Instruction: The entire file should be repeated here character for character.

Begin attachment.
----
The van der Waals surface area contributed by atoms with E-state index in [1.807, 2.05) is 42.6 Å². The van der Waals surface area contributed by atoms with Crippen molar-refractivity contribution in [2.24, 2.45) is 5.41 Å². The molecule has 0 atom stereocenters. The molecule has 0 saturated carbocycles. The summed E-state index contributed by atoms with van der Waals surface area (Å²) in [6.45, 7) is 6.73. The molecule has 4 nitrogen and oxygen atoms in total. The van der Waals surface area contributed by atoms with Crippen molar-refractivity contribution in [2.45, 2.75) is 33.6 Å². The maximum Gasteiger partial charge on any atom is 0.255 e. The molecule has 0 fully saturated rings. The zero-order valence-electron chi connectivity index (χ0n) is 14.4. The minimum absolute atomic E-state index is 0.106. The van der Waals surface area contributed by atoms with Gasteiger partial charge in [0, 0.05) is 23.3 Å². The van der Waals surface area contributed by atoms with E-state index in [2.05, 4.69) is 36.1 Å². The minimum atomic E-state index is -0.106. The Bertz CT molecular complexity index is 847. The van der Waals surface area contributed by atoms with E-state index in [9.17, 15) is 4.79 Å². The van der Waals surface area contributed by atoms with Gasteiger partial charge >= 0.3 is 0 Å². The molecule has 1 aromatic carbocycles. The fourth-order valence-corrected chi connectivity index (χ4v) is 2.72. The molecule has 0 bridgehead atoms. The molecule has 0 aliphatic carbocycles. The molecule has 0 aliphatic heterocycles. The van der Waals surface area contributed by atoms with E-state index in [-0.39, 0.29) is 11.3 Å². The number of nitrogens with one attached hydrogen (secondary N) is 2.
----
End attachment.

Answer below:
The van der Waals surface area contributed by atoms with E-state index in [1.807, 2.05) is 42.6 Å². The van der Waals surface area contributed by atoms with Crippen molar-refractivity contribution in [2.24, 2.45) is 5.41 Å². The molecule has 0 atom stereocenters. The molecule has 0 saturated carbocycles. The summed E-state index contributed by atoms with van der Waals surface area (Å²) in [6.45, 7) is 6.73. The molecule has 4 nitrogen and oxygen atoms in total. The van der Waals surface area contributed by atoms with Crippen molar-refractivity contribution in [2.45, 2.75) is 33.6 Å². The maximum Gasteiger partial charge on any atom is 0.255 e. The molecule has 0 fully saturated rings. The zero-order valence-electron chi connectivity index (χ0n) is 14.4. The minimum absolute atomic E-state index is 0.106. The van der Waals surface area contributed by atoms with Gasteiger partial charge in [0, 0.05) is 23.3 Å². The van der Waals surface area contributed by atoms with E-state index in [2.05, 4.69) is 36.1 Å². The minimum atomic E-state index is -0.106. The Bertz CT molecular complexity index is 847. The van der Waals surface area contributed by atoms with E-state index in [9.17, 15) is 4.79 Å². The van der Waals surface area contributed by atoms with Gasteiger partial charge >= 0.3 is 0 Å². The molecule has 1 aromatic carbocycles. The fourth-order valence-corrected chi connectivity index (χ4v) is 2.72. The molecule has 0 bridgehead atoms. The molecule has 0 aliphatic carbocycles. The molecule has 0 aliphatic heterocycles. The van der Waals surface area contributed by atoms with E-state index in [-0.39, 0.29) is 11.3 Å². The number of nitrogens with one attached hydrogen (secondary N) is 2.